“My mind thinks I’m still 25. My body thinks my mind is an idiot.” This piece of social media wisdom may not be the most subtle or sophisticated, but it probably is the most recent example of an imagined conversation or debate between body and mind.
In such exchanges, not uncommon in medieval and Renaissance literature, the mind (or spirit or soul—the terms were sometimes used interchangeably) is the superior party, the essence of the person. It might berate the body, which it associated with carnality, lust, and the flesh, for leading the soul into sinful and destructive behavior.
The body might reply that it was merely a pile of inert matter, unable to do anything without being directed and animated by the soul.
Or as in Plato, the body is pictured as a cage in which the soul was entrapped to be released only by death. Or as in some Eastern religions, it might be seen as a coat which one puts on or takes off but which has no life or meaning of its own.
The mainstream Christian (as well as Jewish) tradition rejects this mind–body dualism. It sees the human person as a mind–body composite, an ensouled body or an embodied soul. It gave an important place to the body. It rejected the idea that the soul was good and the body bad. The human body was God’s creation and was good.
God became man and dwelt among us, the orthodoxy proclaimed, and dwells in us still. The body was, as the well-catechized learned, to be treated with dignity and not abused by lust or self-harm.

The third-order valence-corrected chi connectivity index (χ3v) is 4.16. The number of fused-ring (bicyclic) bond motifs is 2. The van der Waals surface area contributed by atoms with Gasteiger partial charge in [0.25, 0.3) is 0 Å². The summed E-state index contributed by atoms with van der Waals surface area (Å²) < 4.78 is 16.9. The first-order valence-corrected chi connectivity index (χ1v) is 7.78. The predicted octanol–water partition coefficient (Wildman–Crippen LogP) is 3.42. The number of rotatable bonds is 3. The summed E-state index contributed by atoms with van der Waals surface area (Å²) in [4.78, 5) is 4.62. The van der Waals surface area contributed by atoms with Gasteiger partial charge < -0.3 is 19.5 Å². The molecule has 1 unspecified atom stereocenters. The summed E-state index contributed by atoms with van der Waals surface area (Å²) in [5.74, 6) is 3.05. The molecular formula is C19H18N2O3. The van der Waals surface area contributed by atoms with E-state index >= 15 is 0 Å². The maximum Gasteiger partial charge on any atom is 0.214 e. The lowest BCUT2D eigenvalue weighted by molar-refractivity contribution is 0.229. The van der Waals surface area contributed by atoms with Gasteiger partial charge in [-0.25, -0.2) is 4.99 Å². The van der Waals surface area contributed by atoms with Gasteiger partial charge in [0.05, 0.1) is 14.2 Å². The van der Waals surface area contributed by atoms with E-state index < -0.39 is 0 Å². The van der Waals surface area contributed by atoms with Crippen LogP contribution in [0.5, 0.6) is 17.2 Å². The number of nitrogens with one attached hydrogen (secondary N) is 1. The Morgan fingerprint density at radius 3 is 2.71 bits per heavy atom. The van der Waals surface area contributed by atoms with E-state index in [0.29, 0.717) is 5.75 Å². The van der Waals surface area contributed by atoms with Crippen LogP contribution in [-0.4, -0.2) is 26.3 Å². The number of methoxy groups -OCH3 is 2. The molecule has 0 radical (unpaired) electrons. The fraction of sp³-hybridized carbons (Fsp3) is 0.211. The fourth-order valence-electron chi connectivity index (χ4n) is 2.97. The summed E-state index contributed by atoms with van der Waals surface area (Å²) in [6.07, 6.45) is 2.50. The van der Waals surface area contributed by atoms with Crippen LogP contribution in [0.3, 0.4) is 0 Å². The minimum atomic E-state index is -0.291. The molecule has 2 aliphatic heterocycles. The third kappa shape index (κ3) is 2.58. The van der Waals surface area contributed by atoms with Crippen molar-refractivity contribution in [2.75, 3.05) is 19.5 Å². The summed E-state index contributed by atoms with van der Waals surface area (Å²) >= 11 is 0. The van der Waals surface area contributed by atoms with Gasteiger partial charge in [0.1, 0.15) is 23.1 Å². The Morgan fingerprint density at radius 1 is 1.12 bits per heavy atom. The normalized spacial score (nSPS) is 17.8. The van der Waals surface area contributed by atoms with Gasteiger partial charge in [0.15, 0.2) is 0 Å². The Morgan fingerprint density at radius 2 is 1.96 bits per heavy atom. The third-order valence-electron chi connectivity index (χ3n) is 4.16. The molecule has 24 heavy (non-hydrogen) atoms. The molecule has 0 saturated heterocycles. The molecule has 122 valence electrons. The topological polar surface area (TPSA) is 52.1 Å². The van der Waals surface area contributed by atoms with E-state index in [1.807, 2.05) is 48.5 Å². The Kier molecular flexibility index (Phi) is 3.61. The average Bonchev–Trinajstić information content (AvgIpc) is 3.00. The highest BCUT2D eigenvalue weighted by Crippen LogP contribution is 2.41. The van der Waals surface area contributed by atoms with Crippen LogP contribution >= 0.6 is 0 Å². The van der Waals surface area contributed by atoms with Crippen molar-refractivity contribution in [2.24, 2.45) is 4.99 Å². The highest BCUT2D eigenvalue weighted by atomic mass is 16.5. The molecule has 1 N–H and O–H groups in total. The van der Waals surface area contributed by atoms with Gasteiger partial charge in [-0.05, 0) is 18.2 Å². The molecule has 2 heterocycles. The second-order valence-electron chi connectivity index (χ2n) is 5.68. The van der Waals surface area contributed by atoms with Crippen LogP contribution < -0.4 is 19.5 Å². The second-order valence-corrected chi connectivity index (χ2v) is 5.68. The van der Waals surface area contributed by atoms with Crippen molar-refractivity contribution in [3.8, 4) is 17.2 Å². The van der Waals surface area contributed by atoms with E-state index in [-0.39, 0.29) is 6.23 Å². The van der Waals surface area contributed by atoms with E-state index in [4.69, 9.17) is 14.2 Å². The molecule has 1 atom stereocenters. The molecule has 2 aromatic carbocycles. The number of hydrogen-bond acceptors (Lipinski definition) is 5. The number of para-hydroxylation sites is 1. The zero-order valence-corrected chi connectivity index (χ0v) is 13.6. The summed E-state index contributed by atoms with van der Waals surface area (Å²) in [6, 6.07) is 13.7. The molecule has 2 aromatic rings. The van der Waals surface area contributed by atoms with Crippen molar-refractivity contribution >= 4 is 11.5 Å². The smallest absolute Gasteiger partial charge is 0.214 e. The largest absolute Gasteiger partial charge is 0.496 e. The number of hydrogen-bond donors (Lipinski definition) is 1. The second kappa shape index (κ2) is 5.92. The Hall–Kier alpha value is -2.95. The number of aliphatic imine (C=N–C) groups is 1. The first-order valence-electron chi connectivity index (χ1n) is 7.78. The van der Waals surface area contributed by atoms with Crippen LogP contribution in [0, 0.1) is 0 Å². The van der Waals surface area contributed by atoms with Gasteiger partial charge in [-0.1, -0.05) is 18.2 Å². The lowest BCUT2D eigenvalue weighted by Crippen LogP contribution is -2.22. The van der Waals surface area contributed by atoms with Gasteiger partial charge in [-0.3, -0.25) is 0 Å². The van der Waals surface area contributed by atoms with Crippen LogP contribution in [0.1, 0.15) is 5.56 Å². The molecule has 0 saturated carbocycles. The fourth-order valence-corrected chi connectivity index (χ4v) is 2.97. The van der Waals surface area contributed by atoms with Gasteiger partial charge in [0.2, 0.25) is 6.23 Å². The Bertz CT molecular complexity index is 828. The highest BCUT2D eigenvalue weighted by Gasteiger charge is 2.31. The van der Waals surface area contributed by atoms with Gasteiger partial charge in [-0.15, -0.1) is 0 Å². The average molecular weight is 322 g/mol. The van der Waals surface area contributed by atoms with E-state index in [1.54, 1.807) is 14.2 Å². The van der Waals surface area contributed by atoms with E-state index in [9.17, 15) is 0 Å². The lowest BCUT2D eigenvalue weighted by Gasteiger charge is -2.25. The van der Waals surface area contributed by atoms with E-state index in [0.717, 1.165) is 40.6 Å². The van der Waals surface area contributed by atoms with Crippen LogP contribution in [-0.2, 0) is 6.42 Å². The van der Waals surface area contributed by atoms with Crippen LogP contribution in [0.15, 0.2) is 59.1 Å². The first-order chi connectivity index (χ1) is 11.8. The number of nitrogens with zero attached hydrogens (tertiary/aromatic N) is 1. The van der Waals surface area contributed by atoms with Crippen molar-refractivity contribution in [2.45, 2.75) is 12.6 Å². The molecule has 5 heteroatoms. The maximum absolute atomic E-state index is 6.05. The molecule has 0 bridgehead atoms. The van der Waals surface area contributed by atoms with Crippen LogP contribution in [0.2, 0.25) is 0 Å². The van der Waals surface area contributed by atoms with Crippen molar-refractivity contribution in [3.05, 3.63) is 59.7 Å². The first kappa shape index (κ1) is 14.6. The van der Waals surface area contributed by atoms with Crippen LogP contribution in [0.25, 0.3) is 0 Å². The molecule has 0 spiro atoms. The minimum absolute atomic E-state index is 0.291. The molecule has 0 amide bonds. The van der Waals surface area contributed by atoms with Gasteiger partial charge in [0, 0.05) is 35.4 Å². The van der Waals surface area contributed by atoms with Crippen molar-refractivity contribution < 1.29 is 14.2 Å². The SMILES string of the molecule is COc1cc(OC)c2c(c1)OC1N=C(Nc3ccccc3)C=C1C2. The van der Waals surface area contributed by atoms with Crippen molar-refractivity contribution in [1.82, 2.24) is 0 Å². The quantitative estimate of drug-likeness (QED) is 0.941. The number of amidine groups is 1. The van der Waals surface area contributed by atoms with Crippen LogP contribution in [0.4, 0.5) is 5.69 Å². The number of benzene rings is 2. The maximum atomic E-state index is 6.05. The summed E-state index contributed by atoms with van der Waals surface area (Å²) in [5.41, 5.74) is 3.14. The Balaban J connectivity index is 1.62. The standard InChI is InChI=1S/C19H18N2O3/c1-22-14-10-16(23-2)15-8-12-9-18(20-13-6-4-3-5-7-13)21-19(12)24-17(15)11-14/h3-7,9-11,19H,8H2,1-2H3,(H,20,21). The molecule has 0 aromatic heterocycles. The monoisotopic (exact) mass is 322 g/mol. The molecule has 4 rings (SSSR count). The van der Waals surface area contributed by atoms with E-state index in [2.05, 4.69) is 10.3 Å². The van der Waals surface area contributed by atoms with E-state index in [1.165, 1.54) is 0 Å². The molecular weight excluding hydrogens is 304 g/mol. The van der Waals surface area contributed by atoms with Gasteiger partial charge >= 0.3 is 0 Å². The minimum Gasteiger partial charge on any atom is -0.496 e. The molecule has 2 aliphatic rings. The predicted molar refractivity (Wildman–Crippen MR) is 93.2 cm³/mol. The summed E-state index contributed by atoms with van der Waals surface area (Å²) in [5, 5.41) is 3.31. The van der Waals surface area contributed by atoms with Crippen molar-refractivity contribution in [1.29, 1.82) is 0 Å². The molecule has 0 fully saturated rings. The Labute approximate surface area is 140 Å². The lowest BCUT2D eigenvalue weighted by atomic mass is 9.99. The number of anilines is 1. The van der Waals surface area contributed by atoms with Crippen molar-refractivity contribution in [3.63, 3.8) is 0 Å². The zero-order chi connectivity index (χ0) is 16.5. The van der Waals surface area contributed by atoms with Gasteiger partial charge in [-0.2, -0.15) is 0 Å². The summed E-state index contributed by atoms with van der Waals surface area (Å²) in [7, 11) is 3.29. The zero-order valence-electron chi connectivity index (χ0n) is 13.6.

Forgetting the BodyIn modern times, the split between mind and body has become radical. The body is seen more or less as a machine, though one inhabited for a time by a soul or self.
It might seem odd to say that we neglect the body. After all, do we not idolize youth and physical beauty, seeking by all possible means to slow down our own aging and preserve the bodies we had when we were 25?
But when we think of ourselves, who we are as persons, it is as disembodied beings who have a body in the way we have a car. Both must be maintained properly to obtain proper wear from them.
The Body as Reality CheckThe body provides a reality check when we look in the mirror and see we are not as we saw ourselves. Or find we can no longer run or see or lift weights as we once could. Or see a picture of our mother or father as they were 40 years ago, looking much as we did at the same age. But the mind or self has become disconnected from our bodily reality to an extraordinary degree.
What the Body Tells UsThe body tells us that we are finite beings on earth, born as we die in complete dependence, and subject to becoming dependent once more because of illness or impairment at any stage in life. When the capacity to choose defines humanity, then we are all at times—birth, death, disability, a coma, even sleep—less than human.
When we deny the truth and meaning of the body as central to what it means to be human, we are not taking a higher, more “spiritual” path. We are trying to be as gods while dehumanizing the life we are given.